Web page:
In its latest Background Paper, entitled Mounting Evidence That Carbon Nanotubes May Be the New Asbestos, Friends of the Earth Australia (FOEA) is calling “for an immediate moratorium on the commercial use of carbon nanotubes and the sale of products that incorporate nanotubes until research can demonstrate whether or not there is any safe level of exposure to them.”   FOEA also is calling for new nanotechnology-specific regulation to protect human health and the environment, as well as for mandatory labeling of all nanoscale materials used in the workplace and in consumer products.

Continue Reading Friends of the Earth Australia Calls for an Immediate Moratorium on the Use of Carbon Nanotubes

On July 28, 2008, the City Council of Cambridge, Massachusetts voted to accept a set of recommendations for a municipal health and safety policy on nanomaterials. The recommendations were set forth in a report prepared by the Cambridge Public Health Department (CPHD) and the Cambridge Nanomaterials Advisory Committee (CNAC). Cambridge now becomes the second city in the United States — Berkeley, California is the other — to have taken municipal action on nanomaterials.
Continue Reading City of Cambridge Adopts Recommendations for a Municipal Health and Safety Policy on Nanomaterials

On July 17, 2007, Senators Daniel K. Inouye (D-HI), Chair of the Commerce, Science, and Transportation Committee, John Kerry (D-MA), Olympia Snowe (R-ME), Ted Stevens (R-AK), Mark Pryor (D-AR) and Gordon Smith (R-OR) introduced the National Nanotechnology Initiative Amendments Act of 2008. The bill would reauthorize the National Nanotechnology Initiative (NNI) and amend aspects of the program to prioritize better research and development activities.
Continue Reading Bill to Reauthorize NNI Introduced in Senate

On April 24, 2008, the U.S. Government Accountability Office (GAO) released a report entitled Nanotechnology: Accuracy of Data on Federally Funded Environmental, Health, and Safety Research Could Be Improved, which contains the testimony of Robert A. Robinson, Managing Director, Natural Resources and Environment, before the Senate Committee on Commerce, Science, and Transportation Subcommittee on Science, Technology, and Innovation. Robinson provided a summary of GAO’s findings as reported in its March 31, 2008, report entitled Nanotechnology: Better Guidance Is Needed to Ensure Accurate Reporting of Federal Research Focused on Environmental, Health, and Safety Risks. GAO was asked to focus on: (1) the extent to which selected agencies conducted environmental, health, and safety (EHS) research in fiscal year (FY) 2006; (2) the reasonableness of the agencies’ and the National Nanotechnology Initiative’s (NNI) processes to identify and prioritize EHS research; and (3) the effectiveness of the agencies’ and the NNI’s process to coordinate EHS research.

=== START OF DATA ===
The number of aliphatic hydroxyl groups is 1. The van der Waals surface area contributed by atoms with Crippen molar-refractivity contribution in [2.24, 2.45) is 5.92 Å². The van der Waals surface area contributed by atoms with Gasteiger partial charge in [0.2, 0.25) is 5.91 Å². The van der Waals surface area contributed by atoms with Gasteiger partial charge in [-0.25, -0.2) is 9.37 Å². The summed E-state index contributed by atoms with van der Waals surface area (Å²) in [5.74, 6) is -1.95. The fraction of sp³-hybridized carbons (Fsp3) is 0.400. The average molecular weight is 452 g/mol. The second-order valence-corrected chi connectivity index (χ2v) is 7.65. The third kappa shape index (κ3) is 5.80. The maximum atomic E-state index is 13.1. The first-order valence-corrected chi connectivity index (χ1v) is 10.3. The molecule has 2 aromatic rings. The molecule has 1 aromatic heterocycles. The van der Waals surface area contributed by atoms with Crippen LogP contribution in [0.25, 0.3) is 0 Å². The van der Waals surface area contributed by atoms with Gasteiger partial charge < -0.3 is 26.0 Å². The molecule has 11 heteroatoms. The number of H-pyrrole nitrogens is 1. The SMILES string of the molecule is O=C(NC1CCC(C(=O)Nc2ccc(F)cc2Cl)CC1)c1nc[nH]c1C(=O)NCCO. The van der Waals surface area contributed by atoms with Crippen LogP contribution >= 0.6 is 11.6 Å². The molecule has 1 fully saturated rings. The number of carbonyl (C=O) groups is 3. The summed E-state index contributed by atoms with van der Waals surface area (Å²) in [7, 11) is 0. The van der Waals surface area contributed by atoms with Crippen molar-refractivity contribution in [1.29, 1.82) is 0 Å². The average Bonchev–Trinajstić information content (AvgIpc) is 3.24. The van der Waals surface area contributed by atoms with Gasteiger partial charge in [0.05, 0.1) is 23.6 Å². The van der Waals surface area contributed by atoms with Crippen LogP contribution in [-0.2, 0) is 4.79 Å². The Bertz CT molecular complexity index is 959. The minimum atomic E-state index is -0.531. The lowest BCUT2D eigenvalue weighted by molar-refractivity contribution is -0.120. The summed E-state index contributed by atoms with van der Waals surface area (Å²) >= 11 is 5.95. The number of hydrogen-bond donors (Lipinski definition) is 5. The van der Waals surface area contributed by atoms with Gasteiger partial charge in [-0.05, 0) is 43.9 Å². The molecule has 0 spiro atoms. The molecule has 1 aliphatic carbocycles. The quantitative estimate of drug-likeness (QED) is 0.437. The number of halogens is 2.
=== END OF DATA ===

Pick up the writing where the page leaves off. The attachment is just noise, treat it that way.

Continue Reading GAO Testifies Before Senate Subcommittee on the Accuracy of Data Concerning Federally Funded EHS Research

On February 14, 2008, the Nanoscale Science, Engineering, and Technology (NSET) Subcommittee of the National Science and Technology Council’s Committee on Technology released a final document entitled Strategy for Nanotechnology-Related Environmental, Health, and Safety Research, which describes the National Nanotechnology Initiative’s (NNI) strategy for addressing priority research on the environment, health, and safety (EHS)

According to a January 22, 2008, Congressional Research Service (CRS) report entitled Engineered Nanoscale Materials and Derivative Products: Regulatory Challenges, questions about the need for, and ideal form of, nanotechnology regulations are “exceedingly difficult” to address, given the current state of scientific understanding. CRS considered challenges faced by scientists, entrepreneurs, and agency officials involved in the

On December 19, 2007, the Department for Environment, Food and Rural Affairs (DEFRA) published a report entitled Characterising the Potential Risks Posed by Engineered Nanoparticles: A Second UK Government Research Report, which follows up on DEFRA’s 2005 report and 2006 progress report. The report reviews the status of research pertaining to the environmental, health, and safety

On November 19, 2007, the Congressional Nanotechnology Caucus held a briefing on “Nanotechnology and Environment, Health & Safety Issues.” The panel of speakers included Vicki Colvin, Ph.D., Professor of Chemistry and Chemical Engineering, Center for Biological and Environmental Nanotechnology, Rice University; Andrew Maynard, Ph.D., Chief Science Advisor, Project on Emerging Nanotechnologies, Woodrow Wilson International Center for

In a March 15, 2007, letter, the Senate Committee on Commerce, Science, and Transportation and the Congressional Nanotechnology Caucus requested that the Government Accountability Office (GAO) review the National Nanotechnology Initiative (NNI), which was created to accelerate the discovery, development, and deployment of nanoscale science and technology. For fiscal year 2006, NNI received $1.2 billion in research and development funding, and 22 federal agencies, including the U.S. Environmental Protection Agency (EPA), the Food and Drug Administration (FDA), the Consumer Product Safety Commission (CPSC), and the Occupational Safety and Health Administration (OSHA), participate in NNI. According to the letter, one key expectation for NNI was “to ensure that adequate attention and research funding was made available to gain a better understanding of the potential environmental, health, and safety (EHS) risks associated with nanomaterials.” The letter states that the Committee and Caucus “are extremely concerned that this has not happened and that there is a lack of transparency with regard to how much federal attention and funding this important aspect of the initiative is receiving.”
Continue Reading Senate Requests GAO Review of NNI